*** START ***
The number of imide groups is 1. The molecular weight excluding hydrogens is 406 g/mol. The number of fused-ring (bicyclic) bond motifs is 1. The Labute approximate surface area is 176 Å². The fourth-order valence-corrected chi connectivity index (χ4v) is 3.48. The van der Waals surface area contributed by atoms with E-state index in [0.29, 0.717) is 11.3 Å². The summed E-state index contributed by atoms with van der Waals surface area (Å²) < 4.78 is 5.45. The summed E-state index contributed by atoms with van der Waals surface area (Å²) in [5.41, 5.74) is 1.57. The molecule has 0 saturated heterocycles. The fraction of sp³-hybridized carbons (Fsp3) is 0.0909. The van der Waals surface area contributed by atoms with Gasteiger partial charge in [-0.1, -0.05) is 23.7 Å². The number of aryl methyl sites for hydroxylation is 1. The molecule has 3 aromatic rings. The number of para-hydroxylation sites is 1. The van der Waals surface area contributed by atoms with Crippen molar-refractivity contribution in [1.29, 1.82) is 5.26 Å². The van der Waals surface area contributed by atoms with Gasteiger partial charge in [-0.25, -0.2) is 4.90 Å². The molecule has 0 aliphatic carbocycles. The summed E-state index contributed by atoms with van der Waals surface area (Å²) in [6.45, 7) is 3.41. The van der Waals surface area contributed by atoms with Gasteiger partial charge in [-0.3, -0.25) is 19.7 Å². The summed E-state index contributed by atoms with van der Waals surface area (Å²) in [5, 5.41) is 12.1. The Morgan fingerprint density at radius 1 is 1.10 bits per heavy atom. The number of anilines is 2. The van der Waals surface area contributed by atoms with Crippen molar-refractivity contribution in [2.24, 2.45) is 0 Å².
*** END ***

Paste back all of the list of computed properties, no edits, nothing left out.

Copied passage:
The number of imide groups is 1. The molecular weight excluding hydrogens is 406 g/mol. The number of fused-ring (bicyclic) bond motifs is 1. The Labute approximate surface area is 176 Å². The fourth-order valence-corrected chi connectivity index (χ4v) is 3.48. The van der Waals surface area contributed by atoms with E-state index in [0.29, 0.717) is 11.3 Å². The summed E-state index contributed by atoms with van der Waals surface area (Å²) < 4.78 is 5.45. The summed E-state index contributed by atoms with van der Waals surface area (Å²) in [5.41, 5.74) is 1.57. The molecule has 0 saturated heterocycles. The fraction of sp³-hybridized carbons (Fsp3) is 0.0909. The van der Waals surface area contributed by atoms with Gasteiger partial charge in [-0.1, -0.05) is 23.7 Å². The number of aryl methyl sites for hydroxylation is 1. The molecule has 3 aromatic rings. The number of para-hydroxylation sites is 1. The van der Waals surface area contributed by atoms with Crippen molar-refractivity contribution in [1.29, 1.82) is 5.26 Å². The van der Waals surface area contributed by atoms with Gasteiger partial charge in [-0.25, -0.2) is 4.90 Å². The molecule has 0 aliphatic carbocycles. The summed E-state index contributed by atoms with van der Waals surface area (Å²) in [6.45, 7) is 3.41. The van der Waals surface area contributed by atoms with Gasteiger partial charge in [-0.3, -0.25) is 19.7 Å². The summed E-state index contributed by atoms with van der Waals surface area (Å²) in [5, 5.41) is 12.1. The Morgan fingerprint density at radius 1 is 1.10 bits per heavy atom. The number of anilines is 2. The van der Waals surface area contributed by atoms with Crippen molar-refractivity contribution in [2.24, 2.45) is 0 Å².